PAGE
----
After five years of fertility treatments and frustration, Meredith Greenstreet got the gift she and her husband had been longing for – their first child. Then almost a year after Benjamin’s birth in 2010 came another medical hurdle: Ms. Greenstreet started having trouble breathing while playing soccer, her favorite sport. The heartbreaking news was that she had an aggressive form of lymphoma.
I was first thinking, when I got the diagnosis, that this doesn’t happen to people like me. I’m an athlete. I do everything right. And I was terrified. I mean, I had an 11-month-old, she said.
Ms. Greenstreet wanted the best treatment. So, two days after her diagnosis, she had her first meeting with UT Southwestern’s Dr. Madhuri Vusirikala, a hematologist/oncologist who specializes in lymphoma and leukemia.
During that initial meeting, Dr. Vusirikala, Professor of Internal Medicine, asked if she was hoping to have more children and she replied that they’d been planning to start trying soon. Dr. Vusirikala gently told her they could wait 30 days to harvest eggs before beginning chemotherapy – or they could start chemo immediately, which would mean she would likely be unable to have more children.
You need to save my life, Ms. Greenstreet recalled saying without hesitation.
I have a son and I need to be there for him.
Counting on chemo
And so the 8-month regimen of in-hospital chemotherapy began right away. Ms. Greenstreet would spend five to six days at Zale Lipshy University Hospital during each challenging round of chemotherapy, then head home to recuperate.
Chemotherapy works by killing fast-growing cells. Cancer cells grow rapidly, which is why chemotherapy kills them, but unfortunately healthy-growing cells are affected too. That’s why you get hair loss, mouth sores, nausea. Sperm and eggs in the ovaries are affected, which is why you have an 80 to 90 percent infertility rate after high-dose chemotherapy, Dr. Vusirikala said.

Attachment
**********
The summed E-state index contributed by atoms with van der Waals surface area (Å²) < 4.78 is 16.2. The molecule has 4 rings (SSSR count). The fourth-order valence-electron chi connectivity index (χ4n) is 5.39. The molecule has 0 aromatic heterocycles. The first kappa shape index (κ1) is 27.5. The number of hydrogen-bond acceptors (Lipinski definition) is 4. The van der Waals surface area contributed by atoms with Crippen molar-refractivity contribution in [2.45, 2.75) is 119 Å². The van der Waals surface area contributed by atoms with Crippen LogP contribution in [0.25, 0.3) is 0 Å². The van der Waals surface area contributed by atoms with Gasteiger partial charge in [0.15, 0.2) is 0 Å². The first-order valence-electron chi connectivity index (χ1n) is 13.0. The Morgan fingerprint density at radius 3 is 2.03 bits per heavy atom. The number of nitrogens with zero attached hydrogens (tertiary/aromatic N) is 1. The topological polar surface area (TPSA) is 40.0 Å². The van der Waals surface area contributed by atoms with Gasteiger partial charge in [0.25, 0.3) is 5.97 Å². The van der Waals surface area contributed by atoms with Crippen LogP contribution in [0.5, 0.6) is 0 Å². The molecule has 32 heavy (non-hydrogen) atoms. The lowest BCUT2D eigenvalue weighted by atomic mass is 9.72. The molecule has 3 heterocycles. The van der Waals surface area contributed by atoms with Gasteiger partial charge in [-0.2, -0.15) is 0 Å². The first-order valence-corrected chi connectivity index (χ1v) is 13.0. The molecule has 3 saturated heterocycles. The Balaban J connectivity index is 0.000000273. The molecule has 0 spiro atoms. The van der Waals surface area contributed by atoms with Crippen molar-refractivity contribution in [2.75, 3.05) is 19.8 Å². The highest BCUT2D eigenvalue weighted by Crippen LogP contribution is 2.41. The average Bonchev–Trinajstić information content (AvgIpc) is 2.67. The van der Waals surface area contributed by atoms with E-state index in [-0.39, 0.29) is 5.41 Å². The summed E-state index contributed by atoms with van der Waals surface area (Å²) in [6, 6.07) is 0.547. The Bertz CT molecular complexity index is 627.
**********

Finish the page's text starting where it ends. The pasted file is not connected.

T-cell acute lymphoblastic lymphoma is a cancer that typically occurs in children and adolescents in which the bone marrow makes too many immature lymphocytes, a type of white blood cell. It progresses rapidly without treatment, said Dr. Vusirikala, but responds well to treatment.
High-dose chemotherapy was followed by radiation and then maintenance chemotherapy, which was mostly oral medications.
Throughout her treatment, Ms. Greenstreet was still caring for Benjamin when she could. She wore a tube sock with the foot cut off over her arm to keep her young son from pulling out her picc line. When she developed severe neuropathy in her feet that made it difficult to walk, Dr. Vusirikala adjusted one of her chemotherapy medications because she insisted she needed to be able to chase after her son.
“Alexis is a miracle. Something that should have been impossible. I feel that because she conquered such incredible odds and so did I, that we’re woven from a very, very similar cloth, and she’s going to light up this world in a big way.”
The good news throughout everything was that the treatment was working. “She went into remission right at the start of chemotherapy,” recalled Dr. Vusirikala, who is a member of the Harold C. Simmons Comprehensive Cancer Center.
A new miracle baby
It’s now been more than seven years since her diagnosis, and life is good for Ms. Greenstreet. Her hair flows past her shoulders and down her back, and she’s out playing soccer every Sunday morning with the same old energy. As the proud mom talks about her job with the Leukemia and Lymphoma Society, she pulls out a photo of her family, everyone smiling. There’s husband Raun; son Benjamin, now 8 years old; daughter Alexis, 4.
That’s right, Alexis.
In 2014, Dr. Vusirikala gave Ms. Greenstreet the OK to try to get pregnant, though she cautioned her not to get her hopes up. This time, though, fortune was on her side.
It was a high-risk pregnancy and there were complications, most notably though not unexpectedly, low platelet levels. Alexis, born March 27, 2015, is today a healthy preschooler.
Because there’s a risk of secondary cancers due to radiation and high-dose chemotherapy, Ms. Greenstreet will continue to see Dr. Vusirikala once a year. She said her cancer experience, difficult as it was, improved her life in some ways.
Bringing me to my absolute lowest point and then rebuilding changed me, making me value things I previously took for granted, she said.
And Alexis is a miracle. Something that should have been impossible. I feel that because she conquered such incredible odds and so did I, that we’re woven from a very, very similar cloth, and she’s going to light up this world in a big way, she said.